can`t verify signature

Ben Finney
Sat Jul 26 11:30:02 2003

Content-Type: text/plain; charset=us-ascii
Content-Disposition: inline
Content-Transfer-Encoding: quoted-printable

On 26-Jul-2003, Gustavo Vasconcelos wrote:
> So, if a company decides to act as a CA for their emplyes, what's
> wrong with that?

Nothing (if you accept the doctrine of CAs, which is a whole other

The discussion of this particular key arose because the key has
*different people* listed as UIDs on the key.  A key should be bound to
an individual, not multiple persons.

> I could even sign the corporate key, if I could check the
> documentation of the company, and the identifications of its CEO's.

That wouldn't be too useful; by definition, a CA is ultimately trusted
by those who (must) use it.  Signing its key adds nothing to the trust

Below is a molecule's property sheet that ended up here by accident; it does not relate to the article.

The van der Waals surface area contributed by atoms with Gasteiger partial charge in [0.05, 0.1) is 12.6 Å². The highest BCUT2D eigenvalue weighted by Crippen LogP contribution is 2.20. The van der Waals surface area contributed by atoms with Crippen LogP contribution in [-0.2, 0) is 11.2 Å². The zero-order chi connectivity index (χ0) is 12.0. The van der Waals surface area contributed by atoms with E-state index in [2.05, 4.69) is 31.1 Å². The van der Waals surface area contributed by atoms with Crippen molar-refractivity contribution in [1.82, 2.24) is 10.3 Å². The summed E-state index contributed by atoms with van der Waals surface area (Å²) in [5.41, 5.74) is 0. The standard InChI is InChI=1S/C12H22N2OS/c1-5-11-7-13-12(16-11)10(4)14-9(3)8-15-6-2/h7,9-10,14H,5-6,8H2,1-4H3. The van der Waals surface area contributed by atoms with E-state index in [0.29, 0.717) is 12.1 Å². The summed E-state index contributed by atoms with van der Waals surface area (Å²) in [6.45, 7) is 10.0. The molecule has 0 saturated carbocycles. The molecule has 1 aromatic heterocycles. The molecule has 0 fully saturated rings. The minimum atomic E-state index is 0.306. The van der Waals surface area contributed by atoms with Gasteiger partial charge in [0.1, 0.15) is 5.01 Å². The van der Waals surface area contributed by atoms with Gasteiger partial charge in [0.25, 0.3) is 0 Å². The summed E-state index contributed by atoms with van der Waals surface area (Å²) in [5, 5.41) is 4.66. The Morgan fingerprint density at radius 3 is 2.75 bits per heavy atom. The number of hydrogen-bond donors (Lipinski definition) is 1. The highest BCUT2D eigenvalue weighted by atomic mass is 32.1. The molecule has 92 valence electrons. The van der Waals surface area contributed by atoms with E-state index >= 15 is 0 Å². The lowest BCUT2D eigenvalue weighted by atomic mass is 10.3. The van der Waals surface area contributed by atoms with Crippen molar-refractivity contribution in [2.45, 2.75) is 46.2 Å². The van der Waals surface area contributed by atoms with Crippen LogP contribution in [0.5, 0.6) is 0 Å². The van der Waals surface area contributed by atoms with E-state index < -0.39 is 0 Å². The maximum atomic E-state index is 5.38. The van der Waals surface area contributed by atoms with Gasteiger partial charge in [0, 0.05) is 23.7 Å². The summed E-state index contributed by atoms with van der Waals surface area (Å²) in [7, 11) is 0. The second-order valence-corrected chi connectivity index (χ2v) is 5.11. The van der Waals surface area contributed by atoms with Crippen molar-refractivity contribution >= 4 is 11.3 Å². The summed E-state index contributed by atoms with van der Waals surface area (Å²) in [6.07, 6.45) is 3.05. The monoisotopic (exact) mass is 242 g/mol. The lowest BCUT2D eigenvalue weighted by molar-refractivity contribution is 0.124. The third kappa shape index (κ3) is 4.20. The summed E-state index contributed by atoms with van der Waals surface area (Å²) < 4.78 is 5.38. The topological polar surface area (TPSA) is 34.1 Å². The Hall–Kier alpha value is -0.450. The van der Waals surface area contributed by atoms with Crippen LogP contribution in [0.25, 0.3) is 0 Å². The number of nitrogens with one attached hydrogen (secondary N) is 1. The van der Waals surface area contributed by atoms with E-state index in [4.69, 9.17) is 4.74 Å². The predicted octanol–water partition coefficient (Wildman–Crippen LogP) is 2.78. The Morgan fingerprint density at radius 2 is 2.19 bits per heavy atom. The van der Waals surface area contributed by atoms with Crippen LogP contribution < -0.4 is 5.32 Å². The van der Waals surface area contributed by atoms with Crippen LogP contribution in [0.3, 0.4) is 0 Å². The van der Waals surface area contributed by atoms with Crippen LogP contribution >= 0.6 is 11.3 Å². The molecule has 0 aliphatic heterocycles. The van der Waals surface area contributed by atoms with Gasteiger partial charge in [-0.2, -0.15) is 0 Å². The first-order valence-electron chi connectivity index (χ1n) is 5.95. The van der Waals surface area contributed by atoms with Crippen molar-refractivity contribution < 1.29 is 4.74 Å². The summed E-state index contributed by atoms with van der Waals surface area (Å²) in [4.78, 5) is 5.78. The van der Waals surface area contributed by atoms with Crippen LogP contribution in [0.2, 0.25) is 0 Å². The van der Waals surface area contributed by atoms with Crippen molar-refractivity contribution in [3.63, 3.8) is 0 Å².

> I have pubkeys with pseudonyms. Is that wrong?

No, so long as each one is bound only to you, and can't be used by
multiple people.

Also, if no-one can connect the key to you, it will (hopefully) never be
signed, so it is outside the web of trust.  This doesn't render it
useless, though.

 \      "I put instant coffee in a microwave oven and almost went back |
  `\                                       in time."  -- Steven Wright |
_o__)                                                                  | F'print 9CFE12B0 791A4267 887F520C B7AC2E51 BD41714B

Content-Type: application/pgp-signature
Content-Disposition: inline

Version: GnuPG v1.2.2 (GNU/Linux)